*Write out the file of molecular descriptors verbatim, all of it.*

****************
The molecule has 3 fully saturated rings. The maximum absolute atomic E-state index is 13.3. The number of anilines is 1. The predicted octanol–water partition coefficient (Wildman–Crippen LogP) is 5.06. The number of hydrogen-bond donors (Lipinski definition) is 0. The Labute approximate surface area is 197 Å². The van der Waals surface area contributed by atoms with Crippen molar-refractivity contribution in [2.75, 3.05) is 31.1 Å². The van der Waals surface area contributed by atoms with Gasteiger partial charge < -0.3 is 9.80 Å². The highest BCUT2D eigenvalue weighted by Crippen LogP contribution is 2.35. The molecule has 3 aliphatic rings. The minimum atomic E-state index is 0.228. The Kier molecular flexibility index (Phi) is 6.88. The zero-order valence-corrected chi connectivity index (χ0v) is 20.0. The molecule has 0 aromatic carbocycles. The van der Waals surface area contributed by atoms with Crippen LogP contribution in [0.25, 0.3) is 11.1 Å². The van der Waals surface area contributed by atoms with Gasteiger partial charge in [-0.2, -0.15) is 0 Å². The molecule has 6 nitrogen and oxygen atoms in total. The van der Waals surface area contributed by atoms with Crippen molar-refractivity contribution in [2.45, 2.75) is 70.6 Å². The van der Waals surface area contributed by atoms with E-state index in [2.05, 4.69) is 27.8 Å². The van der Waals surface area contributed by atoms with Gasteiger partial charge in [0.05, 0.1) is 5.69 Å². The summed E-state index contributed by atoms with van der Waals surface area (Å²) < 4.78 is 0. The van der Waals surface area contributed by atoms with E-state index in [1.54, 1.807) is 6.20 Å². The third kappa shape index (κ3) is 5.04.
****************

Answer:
The molecule has 3 fully saturated rings. The maximum absolute atomic E-state index is 13.3. The number of anilines is 1. The predicted octanol–water partition coefficient (Wildman–Crippen LogP) is 5.06. The number of hydrogen-bond donors (Lipinski definition) is 0. The Labute approximate surface area is 197 Å². The van der Waals surface area contributed by atoms with Crippen molar-refractivity contribution in [2.75, 3.05) is 31.1 Å². The van der Waals surface area contributed by atoms with Gasteiger partial charge < -0.3 is 9.80 Å². The highest BCUT2D eigenvalue weighted by Crippen LogP contribution is 2.35. The molecule has 3 aliphatic rings. The minimum atomic E-state index is 0.228. The Kier molecular flexibility index (Phi) is 6.88. The zero-order valence-corrected chi connectivity index (χ0v) is 20.0. The molecule has 0 aromatic carbocycles. The van der Waals surface area contributed by atoms with Crippen LogP contribution in [0.25, 0.3) is 11.1 Å². The van der Waals surface area contributed by atoms with Gasteiger partial charge in [-0.2, -0.15) is 0 Å². The molecule has 6 nitrogen and oxygen atoms in total. The van der Waals surface area contributed by atoms with Crippen molar-refractivity contribution in [2.45, 2.75) is 70.6 Å². The van der Waals surface area contributed by atoms with E-state index in [2.05, 4.69) is 27.8 Å². The van der Waals surface area contributed by atoms with Gasteiger partial charge in [0.05, 0.1) is 5.69 Å². The summed E-state index contributed by atoms with van der Waals surface area (Å²) < 4.78 is 0. The van der Waals surface area contributed by atoms with E-state index in [1.54, 1.807) is 6.20 Å². The third kappa shape index (κ3) is 5.04.